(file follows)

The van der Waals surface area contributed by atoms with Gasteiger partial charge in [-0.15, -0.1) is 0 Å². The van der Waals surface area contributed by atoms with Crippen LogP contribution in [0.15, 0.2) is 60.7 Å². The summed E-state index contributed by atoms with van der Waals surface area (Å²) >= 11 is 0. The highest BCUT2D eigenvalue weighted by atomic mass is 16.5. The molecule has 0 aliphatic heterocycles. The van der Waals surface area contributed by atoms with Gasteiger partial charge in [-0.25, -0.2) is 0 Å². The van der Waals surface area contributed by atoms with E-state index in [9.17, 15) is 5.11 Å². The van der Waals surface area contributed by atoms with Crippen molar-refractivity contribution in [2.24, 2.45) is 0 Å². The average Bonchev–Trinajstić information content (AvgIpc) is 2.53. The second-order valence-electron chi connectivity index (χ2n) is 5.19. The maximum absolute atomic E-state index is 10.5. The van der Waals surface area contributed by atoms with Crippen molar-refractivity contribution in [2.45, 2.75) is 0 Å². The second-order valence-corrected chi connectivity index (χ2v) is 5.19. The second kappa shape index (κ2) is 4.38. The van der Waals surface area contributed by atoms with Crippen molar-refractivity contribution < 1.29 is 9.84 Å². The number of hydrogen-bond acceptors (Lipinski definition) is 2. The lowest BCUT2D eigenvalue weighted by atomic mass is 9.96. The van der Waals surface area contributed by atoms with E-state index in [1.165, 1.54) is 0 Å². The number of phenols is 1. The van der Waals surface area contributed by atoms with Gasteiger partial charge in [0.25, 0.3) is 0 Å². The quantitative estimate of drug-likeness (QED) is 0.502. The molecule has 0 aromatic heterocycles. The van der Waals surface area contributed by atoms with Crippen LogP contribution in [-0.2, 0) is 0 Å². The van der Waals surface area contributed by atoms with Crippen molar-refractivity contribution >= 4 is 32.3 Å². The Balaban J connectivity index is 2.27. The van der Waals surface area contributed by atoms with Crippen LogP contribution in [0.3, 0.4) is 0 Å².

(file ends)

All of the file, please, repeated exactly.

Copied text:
The van der Waals surface area contributed by atoms with Gasteiger partial charge in [-0.15, -0.1) is 0 Å². The van der Waals surface area contributed by atoms with Crippen LogP contribution in [0.15, 0.2) is 60.7 Å². The summed E-state index contributed by atoms with van der Waals surface area (Å²) >= 11 is 0. The highest BCUT2D eigenvalue weighted by atomic mass is 16.5. The molecule has 0 aliphatic heterocycles. The van der Waals surface area contributed by atoms with Gasteiger partial charge in [-0.25, -0.2) is 0 Å². The van der Waals surface area contributed by atoms with E-state index in [9.17, 15) is 5.11 Å². The van der Waals surface area contributed by atoms with Crippen molar-refractivity contribution in [2.24, 2.45) is 0 Å². The average Bonchev–Trinajstić information content (AvgIpc) is 2.53. The second-order valence-electron chi connectivity index (χ2n) is 5.19. The maximum absolute atomic E-state index is 10.5. The van der Waals surface area contributed by atoms with Crippen molar-refractivity contribution in [2.45, 2.75) is 0 Å². The second-order valence-corrected chi connectivity index (χ2v) is 5.19. The second kappa shape index (κ2) is 4.38. The van der Waals surface area contributed by atoms with Crippen molar-refractivity contribution < 1.29 is 9.84 Å². The number of hydrogen-bond acceptors (Lipinski definition) is 2. The lowest BCUT2D eigenvalue weighted by atomic mass is 9.96. The van der Waals surface area contributed by atoms with E-state index in [1.165, 1.54) is 0 Å². The number of phenols is 1. The van der Waals surface area contributed by atoms with Gasteiger partial charge in [0.25, 0.3) is 0 Å². The quantitative estimate of drug-likeness (QED) is 0.502. The molecule has 0 aromatic heterocycles. The van der Waals surface area contributed by atoms with Crippen LogP contribution in [-0.2, 0) is 0 Å². The van der Waals surface area contributed by atoms with Crippen molar-refractivity contribution >= 4 is 32.3 Å². The Balaban J connectivity index is 2.27. The van der Waals surface area contributed by atoms with Crippen LogP contribution in [0.3, 0.4) is 0 Å².